Ever since Planet Mu introduced Chicago footwork to the world with its Bangs & Works compilations, DJ Rashad has expressed an enthusiasm for redefining the margins and bringing his music to a larger audience. Although he stayed loyal to the practices and aesthetics instigated alongside DJ Spinn in the 90s, it’s possible to map an alteration in the way outside influences gained prominence in his material, while the frantic clatter of the dance battlefield played a lesser role. Last year’s Welcome to the Chi was steeped in footwork tropes (160bpm, skew-whiff vocal samples, spasmodic hi-hats), but it also pilfered from jungle, house, and dnb, which are part of the lineage but are not always so demanding in their impact. On this year’s follow-up Rollin’ EP, Rashad solidified that trajectory as a collection of dancefloor jams birthed in the footwork tradition but with a focus skewed toward external styles. Double Cup continues along that path without apology, and it sounds terrific as a consequence.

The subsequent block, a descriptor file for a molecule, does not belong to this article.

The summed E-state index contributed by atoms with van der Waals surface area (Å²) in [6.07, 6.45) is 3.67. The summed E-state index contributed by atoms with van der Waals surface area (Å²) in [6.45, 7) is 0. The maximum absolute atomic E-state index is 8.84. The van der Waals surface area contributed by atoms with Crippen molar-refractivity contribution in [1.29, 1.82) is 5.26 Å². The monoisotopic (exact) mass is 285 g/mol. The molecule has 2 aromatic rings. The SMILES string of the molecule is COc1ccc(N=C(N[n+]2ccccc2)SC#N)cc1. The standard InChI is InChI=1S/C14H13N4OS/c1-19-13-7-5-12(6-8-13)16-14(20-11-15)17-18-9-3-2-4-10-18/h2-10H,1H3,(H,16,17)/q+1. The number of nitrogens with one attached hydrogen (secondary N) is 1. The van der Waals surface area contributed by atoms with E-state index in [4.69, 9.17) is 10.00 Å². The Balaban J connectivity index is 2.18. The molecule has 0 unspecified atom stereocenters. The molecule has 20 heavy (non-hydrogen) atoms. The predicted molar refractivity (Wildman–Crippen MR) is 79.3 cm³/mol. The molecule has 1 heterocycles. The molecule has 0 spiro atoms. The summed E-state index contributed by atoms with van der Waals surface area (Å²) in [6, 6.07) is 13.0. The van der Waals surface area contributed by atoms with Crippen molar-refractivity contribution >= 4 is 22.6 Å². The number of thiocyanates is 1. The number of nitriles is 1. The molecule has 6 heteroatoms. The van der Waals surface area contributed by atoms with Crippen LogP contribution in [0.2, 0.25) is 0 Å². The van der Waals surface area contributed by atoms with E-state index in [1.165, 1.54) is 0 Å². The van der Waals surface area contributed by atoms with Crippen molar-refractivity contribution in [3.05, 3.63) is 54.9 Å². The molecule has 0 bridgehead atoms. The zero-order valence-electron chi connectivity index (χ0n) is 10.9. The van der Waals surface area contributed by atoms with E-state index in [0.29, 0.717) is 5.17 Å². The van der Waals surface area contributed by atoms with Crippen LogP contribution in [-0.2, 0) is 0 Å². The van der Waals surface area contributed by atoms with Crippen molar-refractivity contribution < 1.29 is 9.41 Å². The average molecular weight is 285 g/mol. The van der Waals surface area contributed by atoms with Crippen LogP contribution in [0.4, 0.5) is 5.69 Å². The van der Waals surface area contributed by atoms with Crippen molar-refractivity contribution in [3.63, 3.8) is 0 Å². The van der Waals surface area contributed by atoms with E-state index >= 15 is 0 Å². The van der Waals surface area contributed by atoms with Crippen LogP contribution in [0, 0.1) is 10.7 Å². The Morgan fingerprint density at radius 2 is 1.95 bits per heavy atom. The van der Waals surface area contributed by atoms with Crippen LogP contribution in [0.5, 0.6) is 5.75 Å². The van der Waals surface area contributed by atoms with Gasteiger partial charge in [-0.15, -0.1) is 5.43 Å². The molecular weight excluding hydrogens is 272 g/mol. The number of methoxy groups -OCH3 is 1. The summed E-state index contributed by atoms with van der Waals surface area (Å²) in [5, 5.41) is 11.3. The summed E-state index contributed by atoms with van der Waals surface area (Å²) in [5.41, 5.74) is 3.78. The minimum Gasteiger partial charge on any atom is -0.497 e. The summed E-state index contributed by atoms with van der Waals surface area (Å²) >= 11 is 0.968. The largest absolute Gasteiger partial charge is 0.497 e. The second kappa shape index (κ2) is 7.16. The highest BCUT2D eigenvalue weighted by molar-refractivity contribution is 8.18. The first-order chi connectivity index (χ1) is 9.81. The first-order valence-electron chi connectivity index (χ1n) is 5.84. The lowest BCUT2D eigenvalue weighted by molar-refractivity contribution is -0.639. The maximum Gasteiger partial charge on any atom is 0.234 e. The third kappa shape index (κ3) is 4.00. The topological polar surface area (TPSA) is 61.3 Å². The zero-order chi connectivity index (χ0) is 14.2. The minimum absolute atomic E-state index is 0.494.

In the critical response it’s gained so far, the album underlines a superficial schism that needs to be addressed, where footwork is split between the tracks intended for footworking and the songs intended for “outside” enjoyment while riding on subgenre signifiers. As Rashad’s angle becomes more infused by what’s happening just across from his primary platform, the question remains how the listener negotiates that distinction on playback. It’s only fair at this stage that I state where I’m coming from: I don’t footwork, I’m not from Chicago, and I’ve never taken part in one of these — I’m a shameless repercussion of what happened when the floodgates opened.